Supply shortage drives Norway salmon prices to record heights


Norwegian salmon prices for all but the largest sizes have reached record heights amid reduced availability of fish in the market.

“The prices are very high. There is little fish available, and much of what is slaughtered is production fish. As a result, the price of the superior fish will be even higher,” an exporter said.

Salmon is classified as either superior, ordinary, or production fish. The reference price relates to superior fish. Normally more than 90 percent of the total is superior.

Lower-quality salmon, referred to as production fish, accounted for over 30 percent of the sales this winter.

The price discount between superior quality salmon and production fish is unusually large, with a discount of around NOK 50-60 (€4.29-€5.15/$4.63-$5.56) per kilogram, industry sources said.

Typically, less than 10 percent of the salmon is production fish, but in the winter the proportion may be higher due to winter sores, among other things. Wounds and unsightly parts are removed for export.

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Production fish must be first be processed in Norway before they can be shipped to foreign buyers, although this could change after the European Commission’s trade department, DG Trade said this month Norway’s export ban on low-grade salmon amounts to a trade barrier.

“What is happening now is very unfortunate, with a major imbalance in the market,” said a second exporter.

A third exporter reported buying fish in northern Norway at between NOK 132-139 (€11.34-€11.94/$12.24-$12.89) per kilo.

“Crazy,” he wrote in a message.

A producer reported even higher prices.

“We get NOK 135-145 (€11.60-€12.46/$12.53-$13.46) per kilo for fish between 3 and 6 kilos. There is a low supply, and a lot of production fish. These are very high prices, but as I see it, it is not the market that is driving them up. The reason for the high prices is reduced supply,” he said.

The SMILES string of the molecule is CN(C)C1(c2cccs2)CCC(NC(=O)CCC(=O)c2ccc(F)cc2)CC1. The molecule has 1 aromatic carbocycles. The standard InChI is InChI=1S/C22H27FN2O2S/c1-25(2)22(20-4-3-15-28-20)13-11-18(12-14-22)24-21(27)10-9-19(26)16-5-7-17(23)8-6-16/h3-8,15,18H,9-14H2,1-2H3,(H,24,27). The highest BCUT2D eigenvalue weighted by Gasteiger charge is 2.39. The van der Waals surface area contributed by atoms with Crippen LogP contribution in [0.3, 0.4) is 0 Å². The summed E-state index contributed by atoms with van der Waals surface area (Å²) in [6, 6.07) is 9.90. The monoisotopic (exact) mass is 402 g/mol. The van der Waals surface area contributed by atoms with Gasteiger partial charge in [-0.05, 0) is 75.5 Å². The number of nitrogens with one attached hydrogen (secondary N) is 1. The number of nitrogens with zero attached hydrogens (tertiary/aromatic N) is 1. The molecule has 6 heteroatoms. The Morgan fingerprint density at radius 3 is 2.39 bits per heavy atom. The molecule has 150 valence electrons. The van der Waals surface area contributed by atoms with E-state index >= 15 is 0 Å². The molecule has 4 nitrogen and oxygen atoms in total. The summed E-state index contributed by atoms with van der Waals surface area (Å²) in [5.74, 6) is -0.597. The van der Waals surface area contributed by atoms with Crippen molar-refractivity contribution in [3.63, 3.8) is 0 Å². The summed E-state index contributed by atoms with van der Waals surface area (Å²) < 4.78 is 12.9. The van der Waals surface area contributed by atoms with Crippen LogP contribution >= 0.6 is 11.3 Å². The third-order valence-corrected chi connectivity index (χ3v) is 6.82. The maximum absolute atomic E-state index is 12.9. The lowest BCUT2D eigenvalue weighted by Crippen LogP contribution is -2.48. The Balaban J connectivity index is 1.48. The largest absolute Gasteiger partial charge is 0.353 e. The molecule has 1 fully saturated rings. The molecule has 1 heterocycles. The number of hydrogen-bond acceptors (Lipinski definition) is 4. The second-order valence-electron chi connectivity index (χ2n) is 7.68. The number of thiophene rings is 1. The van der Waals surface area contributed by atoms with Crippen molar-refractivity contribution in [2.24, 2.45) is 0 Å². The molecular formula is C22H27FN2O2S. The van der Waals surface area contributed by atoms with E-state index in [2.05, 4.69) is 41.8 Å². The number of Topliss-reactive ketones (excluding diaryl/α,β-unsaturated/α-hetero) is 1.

Futures contracts are also trading higher on the Fish Pool salmon exchange.

“For the second half of the year, buyers are offering NOK 88 (€7.56/$8.16) per kilo, while sellers want NOK 89 per kilo. The market is thus pricing in an increase of around 10 percent from the same period last year,” said Fish Pool Managing Director Soren Martens.

“Everyone is talking about the fact that there is a lot of production fish, and an unusually large price difference between it and the superior fish,” Martens added.

An IntraFish survey of market sources revealed the following prices:

3–4 kg: NOK 129–135 (€11.08-€11.60/$11.97-$12.53)/kg

4–5 kg: NOK 132–140/(€11.34-€12.03/$12.24-$12.98)kg

5–6 kg: NOK 135–145 (€11.60-€12.46/$12.53-$13.46)/kg

6+ kg: NOK 135 – 145/(€11.60-€12.46/$12.53-$13.46)/kg

About our weekly Salmon Price round-up

On Friday afternoons in Norway, contracts for fresh salmon are entered into for the next week’s spot market trade.

Prices usually vary between different weight classes and production areas, and may also vary depending on which market the fish is sold to and delivery day. In that sense, there is not one, but many, salmon prices.

IntraFish’s price story is a snapshot at the time the article is published. Prices are often a combination of actual trades and expectations of trades later in the day.

While the use of anonymous sources can be problematic, the overwhelming majority of sources insist on being anonymous to discuss their trading. We strive to get a balanced view from both farmers, exporters and processing companies.


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